To COVID-19 Frontline Workers, From a Therapist Who Is Ready to Support You
Last week, a top ER doctor at a Manhattan hospital, Dr. Lorna M. Breen, died by suicide. Dr. Breen had been on the front lines of the coronavirus pandemic and treated many patients at the Manhattan hospital. Dr. Breen had also contracted and recovered from the virus herself. Dr. Breen’s suicide was an unfortunate wake-up call, particularly for mental health professionals. It begs the question — what are we doing, and what do we plan to do, to take care of the mental health of our frontline and essential workers?
Dear essential workers, healthcare professionals and everyone on the front lines,
Thank you. I see the incredible work you are doing night and day, hour after hour. I cannot even begin to imagine the toll it is taking on you not only physically, but emotionally and mentally. I see you putting others’ lives before your own. I see you isolating yourselves from your families and loved ones to protect them. I see you being a shining light for patients in some of their darkest moments. I see you witnessing sickness and death around every corner. I see you, I hear you and I am here for you.
I am a mental health professional. And I want you to know that when this is all over, I will still be here for you. We will get through everything you are feeling, everything you are thinking and everything you have experienced, together. It’ll be us against the world. And while I am so, so sorry you have had to go through all of this, I can’t wait to meet you. I can’t wait to heal together and create a new future together. I can’t wait to help you find the light at the end of the tunnel.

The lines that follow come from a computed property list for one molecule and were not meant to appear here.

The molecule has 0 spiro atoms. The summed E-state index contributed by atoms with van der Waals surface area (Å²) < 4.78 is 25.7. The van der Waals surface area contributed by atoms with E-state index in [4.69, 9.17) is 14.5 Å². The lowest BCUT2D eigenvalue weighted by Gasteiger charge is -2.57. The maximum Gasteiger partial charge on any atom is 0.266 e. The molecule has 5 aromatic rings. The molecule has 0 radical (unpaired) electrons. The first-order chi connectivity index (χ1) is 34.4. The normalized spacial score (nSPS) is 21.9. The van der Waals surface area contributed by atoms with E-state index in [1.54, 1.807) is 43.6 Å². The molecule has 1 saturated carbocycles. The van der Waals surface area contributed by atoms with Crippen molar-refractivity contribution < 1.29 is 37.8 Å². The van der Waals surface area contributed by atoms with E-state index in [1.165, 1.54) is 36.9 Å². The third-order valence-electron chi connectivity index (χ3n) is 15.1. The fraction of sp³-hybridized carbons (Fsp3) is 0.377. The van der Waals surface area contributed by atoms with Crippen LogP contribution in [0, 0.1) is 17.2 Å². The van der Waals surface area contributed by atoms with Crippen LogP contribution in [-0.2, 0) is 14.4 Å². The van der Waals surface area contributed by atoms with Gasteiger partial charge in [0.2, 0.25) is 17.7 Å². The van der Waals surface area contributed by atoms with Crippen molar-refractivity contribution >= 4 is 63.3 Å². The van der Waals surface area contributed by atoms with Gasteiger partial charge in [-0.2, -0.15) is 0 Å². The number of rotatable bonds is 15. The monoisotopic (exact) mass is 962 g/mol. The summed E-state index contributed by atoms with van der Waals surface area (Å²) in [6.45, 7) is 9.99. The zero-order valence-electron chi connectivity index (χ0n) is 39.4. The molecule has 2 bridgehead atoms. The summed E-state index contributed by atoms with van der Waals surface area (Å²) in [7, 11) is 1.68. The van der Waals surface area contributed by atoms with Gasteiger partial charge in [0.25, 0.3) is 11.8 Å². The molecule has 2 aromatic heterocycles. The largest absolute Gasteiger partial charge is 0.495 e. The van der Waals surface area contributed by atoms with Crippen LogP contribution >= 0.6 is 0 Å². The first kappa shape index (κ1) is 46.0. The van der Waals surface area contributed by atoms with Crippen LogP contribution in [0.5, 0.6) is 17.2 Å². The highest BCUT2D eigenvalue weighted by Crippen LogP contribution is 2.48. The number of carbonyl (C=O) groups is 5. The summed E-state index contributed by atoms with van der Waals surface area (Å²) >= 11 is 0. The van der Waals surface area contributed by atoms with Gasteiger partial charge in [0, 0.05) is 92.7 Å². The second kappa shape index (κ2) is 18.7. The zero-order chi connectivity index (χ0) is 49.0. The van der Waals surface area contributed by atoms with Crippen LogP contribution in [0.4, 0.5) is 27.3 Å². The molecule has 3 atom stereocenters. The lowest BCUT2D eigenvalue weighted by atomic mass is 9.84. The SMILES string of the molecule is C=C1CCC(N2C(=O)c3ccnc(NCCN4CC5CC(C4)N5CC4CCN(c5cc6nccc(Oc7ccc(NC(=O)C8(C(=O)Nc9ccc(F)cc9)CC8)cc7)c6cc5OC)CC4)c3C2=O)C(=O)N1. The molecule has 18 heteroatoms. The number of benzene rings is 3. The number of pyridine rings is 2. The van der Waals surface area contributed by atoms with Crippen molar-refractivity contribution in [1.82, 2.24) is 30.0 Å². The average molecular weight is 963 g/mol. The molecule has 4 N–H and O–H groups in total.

While your time on the front lines has been going on for some time, mine is just beginning. For some of my colleagues and supervisors, it has already begun. I am standing, ready and at attention, to be called into duty. I am ready to do this, with you. We will overcome it, together.
Please take care of yourself as best as you can for now. You know how on airplanes, they say to make sure you put on your own oxygen mask before helping others? Put on your own mask first. No, not just the literal protective masks you courageously wear every day. Put on your own mental health mask first. I know this is easier said than done. I know you don’t get to choose which devastation you see. You have to run straight into the chaos, no matter what. For that, I am forever grateful.
“Thank you” does not even begin to encapsulate what I want to say to you right now. But I hope it is enough to start. We will be coming out on the other side of this, together, soon.
A mental health professional
Getty image via Praneat